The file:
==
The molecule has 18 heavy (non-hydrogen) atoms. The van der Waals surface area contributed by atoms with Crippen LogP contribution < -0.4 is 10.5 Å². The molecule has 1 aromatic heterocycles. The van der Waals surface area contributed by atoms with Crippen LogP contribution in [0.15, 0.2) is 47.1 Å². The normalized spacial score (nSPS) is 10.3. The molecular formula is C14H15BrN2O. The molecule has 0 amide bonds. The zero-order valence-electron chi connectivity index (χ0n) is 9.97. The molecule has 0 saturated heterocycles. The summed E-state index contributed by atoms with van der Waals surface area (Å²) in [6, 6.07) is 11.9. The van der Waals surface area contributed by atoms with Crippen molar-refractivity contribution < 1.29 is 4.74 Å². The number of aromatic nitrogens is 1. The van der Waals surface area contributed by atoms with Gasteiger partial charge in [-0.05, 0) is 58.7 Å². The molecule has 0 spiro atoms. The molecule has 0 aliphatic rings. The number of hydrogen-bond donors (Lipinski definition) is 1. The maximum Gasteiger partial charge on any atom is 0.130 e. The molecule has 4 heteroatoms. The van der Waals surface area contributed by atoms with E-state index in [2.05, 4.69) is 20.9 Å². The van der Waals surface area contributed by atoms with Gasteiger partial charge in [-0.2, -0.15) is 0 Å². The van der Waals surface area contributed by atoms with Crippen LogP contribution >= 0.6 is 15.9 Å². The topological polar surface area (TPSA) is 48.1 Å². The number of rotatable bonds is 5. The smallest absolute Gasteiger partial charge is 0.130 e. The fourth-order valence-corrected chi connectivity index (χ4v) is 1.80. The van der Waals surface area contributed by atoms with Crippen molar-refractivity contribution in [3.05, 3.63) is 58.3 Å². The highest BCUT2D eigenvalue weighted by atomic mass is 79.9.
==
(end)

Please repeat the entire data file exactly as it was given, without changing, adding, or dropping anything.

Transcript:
The molecule has 18 heavy (non-hydrogen) atoms. The van der Waals surface area contributed by atoms with Crippen LogP contribution < -0.4 is 10.5 Å². The molecule has 1 aromatic heterocycles. The van der Waals surface area contributed by atoms with Crippen LogP contribution in [0.15, 0.2) is 47.1 Å². The normalized spacial score (nSPS) is 10.3. The molecular formula is C14H15BrN2O. The molecule has 0 amide bonds. The zero-order valence-electron chi connectivity index (χ0n) is 9.97. The molecule has 0 saturated heterocycles. The summed E-state index contributed by atoms with van der Waals surface area (Å²) in [6, 6.07) is 11.9. The van der Waals surface area contributed by atoms with Crippen molar-refractivity contribution < 1.29 is 4.74 Å². The number of aromatic nitrogens is 1. The van der Waals surface area contributed by atoms with Gasteiger partial charge in [-0.05, 0) is 58.7 Å². The molecule has 0 spiro atoms. The molecule has 0 aliphatic rings. The number of hydrogen-bond donors (Lipinski definition) is 1. The maximum Gasteiger partial charge on any atom is 0.130 e. The molecule has 4 heteroatoms. The van der Waals surface area contributed by atoms with E-state index in [2.05, 4.69) is 20.9 Å². The van der Waals surface area contributed by atoms with Gasteiger partial charge in [-0.2, -0.15) is 0 Å². The van der Waals surface area contributed by atoms with Crippen LogP contribution >= 0.6 is 15.9 Å². The topological polar surface area (TPSA) is 48.1 Å². The number of rotatable bonds is 5. The smallest absolute Gasteiger partial charge is 0.130 e. The fourth-order valence-corrected chi connectivity index (χ4v) is 1.80. The van der Waals surface area contributed by atoms with Crippen molar-refractivity contribution in [3.05, 3.63) is 58.3 Å². The highest BCUT2D eigenvalue weighted by atomic mass is 79.9.